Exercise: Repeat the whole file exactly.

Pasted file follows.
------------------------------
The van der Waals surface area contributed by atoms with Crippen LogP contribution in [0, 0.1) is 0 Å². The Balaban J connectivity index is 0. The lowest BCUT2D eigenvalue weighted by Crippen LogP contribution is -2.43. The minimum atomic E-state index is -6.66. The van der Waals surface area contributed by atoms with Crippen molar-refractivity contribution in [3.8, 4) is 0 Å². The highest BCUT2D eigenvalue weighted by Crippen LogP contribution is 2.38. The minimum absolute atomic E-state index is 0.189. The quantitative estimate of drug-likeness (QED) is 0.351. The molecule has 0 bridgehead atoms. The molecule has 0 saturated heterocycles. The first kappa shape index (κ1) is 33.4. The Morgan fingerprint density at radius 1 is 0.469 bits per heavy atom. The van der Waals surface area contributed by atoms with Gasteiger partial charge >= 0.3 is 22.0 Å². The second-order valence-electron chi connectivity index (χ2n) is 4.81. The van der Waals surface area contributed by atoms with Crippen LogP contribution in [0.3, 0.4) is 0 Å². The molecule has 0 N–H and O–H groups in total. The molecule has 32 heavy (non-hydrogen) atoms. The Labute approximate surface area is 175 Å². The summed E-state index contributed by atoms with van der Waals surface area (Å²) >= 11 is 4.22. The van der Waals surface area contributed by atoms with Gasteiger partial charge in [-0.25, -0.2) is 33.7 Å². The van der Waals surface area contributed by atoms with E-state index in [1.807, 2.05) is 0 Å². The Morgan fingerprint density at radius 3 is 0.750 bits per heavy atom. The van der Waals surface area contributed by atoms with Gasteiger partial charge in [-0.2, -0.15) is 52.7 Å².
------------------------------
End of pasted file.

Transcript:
The van der Waals surface area contributed by atoms with Crippen LogP contribution in [0, 0.1) is 0 Å². The Balaban J connectivity index is 0. The lowest BCUT2D eigenvalue weighted by Crippen LogP contribution is -2.43. The minimum atomic E-state index is -6.66. The van der Waals surface area contributed by atoms with Crippen molar-refractivity contribution in [3.8, 4) is 0 Å². The highest BCUT2D eigenvalue weighted by Crippen LogP contribution is 2.38. The minimum absolute atomic E-state index is 0.189. The quantitative estimate of drug-likeness (QED) is 0.351. The molecule has 0 bridgehead atoms. The molecule has 0 saturated heterocycles. The first kappa shape index (κ1) is 33.4. The Morgan fingerprint density at radius 1 is 0.469 bits per heavy atom. The van der Waals surface area contributed by atoms with Gasteiger partial charge >= 0.3 is 22.0 Å². The second-order valence-electron chi connectivity index (χ2n) is 4.81. The van der Waals surface area contributed by atoms with Crippen LogP contribution in [0.3, 0.4) is 0 Å². The molecule has 0 N–H and O–H groups in total. The molecule has 32 heavy (non-hydrogen) atoms. The Labute approximate surface area is 175 Å². The summed E-state index contributed by atoms with van der Waals surface area (Å²) >= 11 is 4.22. The van der Waals surface area contributed by atoms with Gasteiger partial charge in [-0.25, -0.2) is 33.7 Å². The van der Waals surface area contributed by atoms with E-state index in [1.807, 2.05) is 0 Å². The Morgan fingerprint density at radius 3 is 0.750 bits per heavy atom. The van der Waals surface area contributed by atoms with Gasteiger partial charge in [-0.2, -0.15) is 52.7 Å².